Be creative! This chapter aims to act as a launching pad of ideas, techniques, and reusable C# scripts for your own projects. Get to know the range of Unity UI elements, and try to work smart. Often, a UI element exists with most of the components that you may need for something in your game, but you may need to adapt it somehow. An example of this can be seen in the recipe that makes a UI Slider non-interactive, instead using it to display a red-green progress bar for the status of a countdown timer. See this in the Displaying a countdown timer graphically with a UI Slider recipe.

Many of these recipes involve C# script classes that make use of the Unity scene-start event sequence of Awake() to all game objects, Start() to all GameObjects, then Update() every frame to every GameObject. Therefore, you'll see many recipes in this chapter (and the whole book) where we cache references to GameObject components in the Awake() method, and then make use of these components in Start() and other methods, once the scene is up and running.

 

Displaying a "Hello World" UI text message


The first traditional problem to be solved with a new computing technology is to display the Hello World message. In this recipe, you'll learn to create a simple UI Text object with this message, in large white text with a selected font, in the center of the screen:

Getting ready

For this recipe, we have prepared the font that you need in a folder named Fonts in the 01_01 folder.

How to do it...

To display aHello Worldtext message, follow these steps:

  1. Create a new Unity 2D project.
  2. Import the provided Fonts folder.
  3. In the Hierarchy panel, add a UI | Text GameObject to the scene—choose menu: GameObject | UI | Text. Name this GameObject Text-hello.

Note

Using the Create menu : Alternatively, use the Create menu immediately below the Hierarchy tab, choosing menu: Create | UI | Text.

  1. Ensure that your new Text-hello GameObject is selected in the Hierarchy panel. Now, inthe Inspector, ensure the following properties are set:
    • Text set to read Hello World
    • Font set to Xolonium-Bold
    • Font size as per your requirements (large—this depends on your screen—try 50 or 100)
    • Alignment set to horizontal and vertical center
    • Horizontal and Vertical Overflow set to Overflow
    • Color set to white

The following screenshot shows the Inspector panel with these settings:

  1. In the Rect Transform, click on the Anchor Presets square icon, which should result in several rows and columns of preset position squares appearing. Hold down  Shift+Alt and click on the center one (middlerow and center column).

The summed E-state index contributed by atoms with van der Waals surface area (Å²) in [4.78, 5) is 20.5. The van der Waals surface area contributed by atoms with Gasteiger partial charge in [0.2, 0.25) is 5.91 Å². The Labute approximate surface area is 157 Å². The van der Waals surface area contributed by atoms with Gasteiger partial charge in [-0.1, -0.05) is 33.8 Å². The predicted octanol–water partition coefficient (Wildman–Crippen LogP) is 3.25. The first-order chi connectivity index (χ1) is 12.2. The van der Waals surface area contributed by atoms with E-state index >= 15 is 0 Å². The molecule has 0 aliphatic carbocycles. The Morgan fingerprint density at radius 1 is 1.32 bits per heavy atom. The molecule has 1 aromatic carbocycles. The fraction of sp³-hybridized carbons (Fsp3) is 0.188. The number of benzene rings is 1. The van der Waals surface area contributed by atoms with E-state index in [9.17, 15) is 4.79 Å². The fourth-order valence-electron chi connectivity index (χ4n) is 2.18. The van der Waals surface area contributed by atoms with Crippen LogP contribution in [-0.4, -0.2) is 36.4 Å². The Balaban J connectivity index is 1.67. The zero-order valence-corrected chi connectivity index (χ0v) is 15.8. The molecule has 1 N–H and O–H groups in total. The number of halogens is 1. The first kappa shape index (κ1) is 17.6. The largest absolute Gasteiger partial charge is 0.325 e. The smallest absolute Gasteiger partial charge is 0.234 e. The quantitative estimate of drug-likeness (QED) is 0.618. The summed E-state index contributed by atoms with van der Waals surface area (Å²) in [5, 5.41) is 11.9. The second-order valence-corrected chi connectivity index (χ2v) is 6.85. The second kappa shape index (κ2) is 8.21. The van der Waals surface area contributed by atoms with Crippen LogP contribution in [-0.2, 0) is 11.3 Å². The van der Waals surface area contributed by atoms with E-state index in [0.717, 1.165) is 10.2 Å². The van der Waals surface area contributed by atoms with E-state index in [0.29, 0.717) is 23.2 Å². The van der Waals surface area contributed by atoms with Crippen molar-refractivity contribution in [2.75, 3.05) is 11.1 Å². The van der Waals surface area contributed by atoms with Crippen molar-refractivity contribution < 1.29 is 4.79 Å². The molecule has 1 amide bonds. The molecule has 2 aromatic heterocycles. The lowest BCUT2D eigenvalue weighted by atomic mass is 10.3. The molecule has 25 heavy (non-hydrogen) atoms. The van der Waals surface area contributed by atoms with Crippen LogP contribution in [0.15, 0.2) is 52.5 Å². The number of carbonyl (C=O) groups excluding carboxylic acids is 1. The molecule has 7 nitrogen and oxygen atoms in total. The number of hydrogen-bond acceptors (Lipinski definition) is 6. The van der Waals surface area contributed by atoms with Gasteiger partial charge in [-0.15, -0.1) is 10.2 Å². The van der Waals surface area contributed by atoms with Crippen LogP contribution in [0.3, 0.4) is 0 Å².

Note

The screenshot of the Rect Transform in the Introduction highlights the middle-center preset needed for this recipe.

  1. Your Hello World text will now appear, centered nicely in the Game panel.

How it works...

You have added a new Text-hello GameObject to a scene. A parent Canvas and UI EventSystem will also have been automatically created.

You set the text content and presentation properties and used the Rect Transform anchor presets to ensure that whatever way the screen is resized, the text will stay horizontally and vertically centered.

There's more...

Here are some more details you don't want to miss.

Styling substrings with Rich Text

Each separate UI Text component can have its own color, size, boldness styling, and so on. However, ifyou wish to quickly add some highlighting style to part of a string to be displayed to the user, the following are examples of some of the HTML-style markups that are available without the need to create separate UI Text objects:

  • Embolden text with the "b" markup: I am <b>bold</b>
  • Italicize text with the "i" markup: I am <i>italic</i>
  • Set the text color with hex values or a color name: Iam<color=green>green text </color>,butIam<color=#FF0000>red</color>

Note

Learn more from the Unity online manual's Rich Text page at http://docs.unity3d.com/Manual/StyledText.html.

 

Displaying a digital clock


Whether it is the real-world time, or an in-game countdown clock, many games are enhanced by some form of clock or timer display. The most straightforward type of clock to display is a string composed of the integers for hours, minutes, and seconds, which is what we'll create in this recipe.

The following screenshot shows the kind of clock we will be creating in this recipe:

Getting ready